Remnants of Buddha Found in 1,000-year-old Asoka Pagoda

The Epoch Times, Nov 28, 2008

Nanjing, China -- A one thousand year-old miniature pagoda, recently unearthed in the Changgan Temple ruins in Nanjing in China, is believed to contain a part of Buddha’s skull.

<< The stele with its inscription: Seven Treasure Pagoda of King Asoka. (The Epoch Times)

According to a China Daily report, in the afternoon of November 22, a pagoda-shaped shrine was removed from an iron case found at a secret underground chamber in the ruins.

The pagoda is 1.1 meters high and 0.48 meters wide and inlaid with seven treasures: gold, silver, colored glaze, agate, pearl, amber and glass. Four small Buddha figures are carved on each side at the base and a there is a group of Buddha figures on the body of the pagoda. It is unique for a miniature pagoda to be carved with no fewer than 100 figures.

Earlier archeologists unearthed a stele with an inscription telling what the pagoda contains: a gold coffin in a silver cover, or the “Seven-Treasure Pagoda of King Asoka.” The gold coffin holds sarira (Buddhist holy relics) of Sakyamuni, the founder of Buddhism.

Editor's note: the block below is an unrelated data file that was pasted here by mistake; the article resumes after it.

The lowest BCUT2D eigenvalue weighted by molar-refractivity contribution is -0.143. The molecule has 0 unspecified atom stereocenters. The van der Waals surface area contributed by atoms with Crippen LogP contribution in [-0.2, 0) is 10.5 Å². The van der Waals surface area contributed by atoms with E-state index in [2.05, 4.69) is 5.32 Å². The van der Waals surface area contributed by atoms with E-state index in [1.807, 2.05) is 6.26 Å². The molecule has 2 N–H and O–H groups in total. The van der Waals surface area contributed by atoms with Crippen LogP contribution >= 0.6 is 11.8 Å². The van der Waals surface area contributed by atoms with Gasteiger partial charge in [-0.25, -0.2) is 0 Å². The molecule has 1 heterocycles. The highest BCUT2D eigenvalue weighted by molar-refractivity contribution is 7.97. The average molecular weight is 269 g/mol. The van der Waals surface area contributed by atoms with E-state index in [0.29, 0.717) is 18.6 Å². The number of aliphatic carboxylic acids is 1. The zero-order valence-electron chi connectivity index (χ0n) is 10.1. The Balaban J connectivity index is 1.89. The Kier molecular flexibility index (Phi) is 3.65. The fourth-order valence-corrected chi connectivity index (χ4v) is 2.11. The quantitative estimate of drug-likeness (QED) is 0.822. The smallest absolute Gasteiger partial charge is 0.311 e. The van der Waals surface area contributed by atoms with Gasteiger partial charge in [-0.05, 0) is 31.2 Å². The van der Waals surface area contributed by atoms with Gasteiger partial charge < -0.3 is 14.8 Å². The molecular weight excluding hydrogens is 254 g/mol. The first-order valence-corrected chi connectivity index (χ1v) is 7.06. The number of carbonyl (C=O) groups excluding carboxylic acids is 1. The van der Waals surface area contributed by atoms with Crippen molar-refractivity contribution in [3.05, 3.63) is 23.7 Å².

King Asoka (273BC-236BC) was the third monarch of the Indian Mauryan dynasty. He converted to Buddhism after defeating a rival army in a bloody battle.

According to Buddhist records, King Asoka  collected all the parts of the Buddha’s sarira, divided them into 84,000 parts, and stored each one of them in a shrine (called the Asoka pagoda)  and sent these shrines to different parts of the world. China is considered to have 19 of them.

The obvious question is whether the pagoda actually contains what is claimed. Preliminary scans have confirmed the existence of two metal cases in the pagoda, said Qi Haining, an expert with Nanjing Museum and head of the archaeological team.

According to Qi, “This pagoda may be unique, the only one known to hold a part of Sakyamuni's skull.”

But it will take time to confirm the content because extracting the gold and silver coffins from the pagoda is a very difficult task, Qi said.

Archeologists opened the iron case to reveal the pagoda in August. But it took them about 100 more days to remove it from the case because it was fixed tightly in the case and its base had been sticking to the bottom of the case for about 1,000 years.